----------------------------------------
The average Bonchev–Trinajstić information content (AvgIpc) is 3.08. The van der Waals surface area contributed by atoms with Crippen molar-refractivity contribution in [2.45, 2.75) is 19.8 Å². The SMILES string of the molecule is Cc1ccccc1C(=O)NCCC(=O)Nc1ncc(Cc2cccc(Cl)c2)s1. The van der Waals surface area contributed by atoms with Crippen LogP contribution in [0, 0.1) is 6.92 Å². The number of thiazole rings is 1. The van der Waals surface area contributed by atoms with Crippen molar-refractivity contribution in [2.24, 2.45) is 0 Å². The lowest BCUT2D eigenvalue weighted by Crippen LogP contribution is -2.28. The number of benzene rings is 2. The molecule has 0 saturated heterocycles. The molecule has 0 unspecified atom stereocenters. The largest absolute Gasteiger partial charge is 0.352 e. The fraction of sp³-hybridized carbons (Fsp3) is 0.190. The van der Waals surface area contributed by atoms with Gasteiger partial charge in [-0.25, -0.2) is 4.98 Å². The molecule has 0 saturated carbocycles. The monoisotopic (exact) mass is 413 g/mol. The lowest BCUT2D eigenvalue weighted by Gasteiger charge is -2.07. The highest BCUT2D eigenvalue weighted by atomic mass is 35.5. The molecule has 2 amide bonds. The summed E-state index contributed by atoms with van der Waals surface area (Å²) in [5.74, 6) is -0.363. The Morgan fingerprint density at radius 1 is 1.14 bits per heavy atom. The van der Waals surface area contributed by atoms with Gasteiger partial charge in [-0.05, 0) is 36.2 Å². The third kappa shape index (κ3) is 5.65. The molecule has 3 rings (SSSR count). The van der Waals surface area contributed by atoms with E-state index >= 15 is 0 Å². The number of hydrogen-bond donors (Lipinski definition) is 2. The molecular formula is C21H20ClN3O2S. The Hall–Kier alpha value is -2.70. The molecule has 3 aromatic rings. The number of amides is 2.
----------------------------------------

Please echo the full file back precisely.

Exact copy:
The average Bonchev–Trinajstić information content (AvgIpc) is 3.08. The van der Waals surface area contributed by atoms with Crippen molar-refractivity contribution in [2.45, 2.75) is 19.8 Å². The SMILES string of the molecule is Cc1ccccc1C(=O)NCCC(=O)Nc1ncc(Cc2cccc(Cl)c2)s1. The van der Waals surface area contributed by atoms with Crippen LogP contribution in [0, 0.1) is 6.92 Å². The number of thiazole rings is 1. The van der Waals surface area contributed by atoms with Crippen molar-refractivity contribution in [2.24, 2.45) is 0 Å². The lowest BCUT2D eigenvalue weighted by Crippen LogP contribution is -2.28. The number of benzene rings is 2. The molecule has 0 saturated heterocycles. The molecule has 0 unspecified atom stereocenters. The largest absolute Gasteiger partial charge is 0.352 e. The fraction of sp³-hybridized carbons (Fsp3) is 0.190. The van der Waals surface area contributed by atoms with Gasteiger partial charge in [-0.25, -0.2) is 4.98 Å². The molecule has 0 saturated carbocycles. The monoisotopic (exact) mass is 413 g/mol. The lowest BCUT2D eigenvalue weighted by Gasteiger charge is -2.07. The highest BCUT2D eigenvalue weighted by atomic mass is 35.5. The molecule has 2 amide bonds. The summed E-state index contributed by atoms with van der Waals surface area (Å²) in [5.74, 6) is -0.363. The Morgan fingerprint density at radius 1 is 1.14 bits per heavy atom. The van der Waals surface area contributed by atoms with Gasteiger partial charge in [-0.05, 0) is 36.2 Å². The third kappa shape index (κ3) is 5.65. The molecule has 3 rings (SSSR count). The van der Waals surface area contributed by atoms with E-state index >= 15 is 0 Å². The number of hydrogen-bond donors (Lipinski definition) is 2. The molecular formula is C21H20ClN3O2S. The Hall–Kier alpha value is -2.70. The molecule has 3 aromatic rings. The number of amides is 2.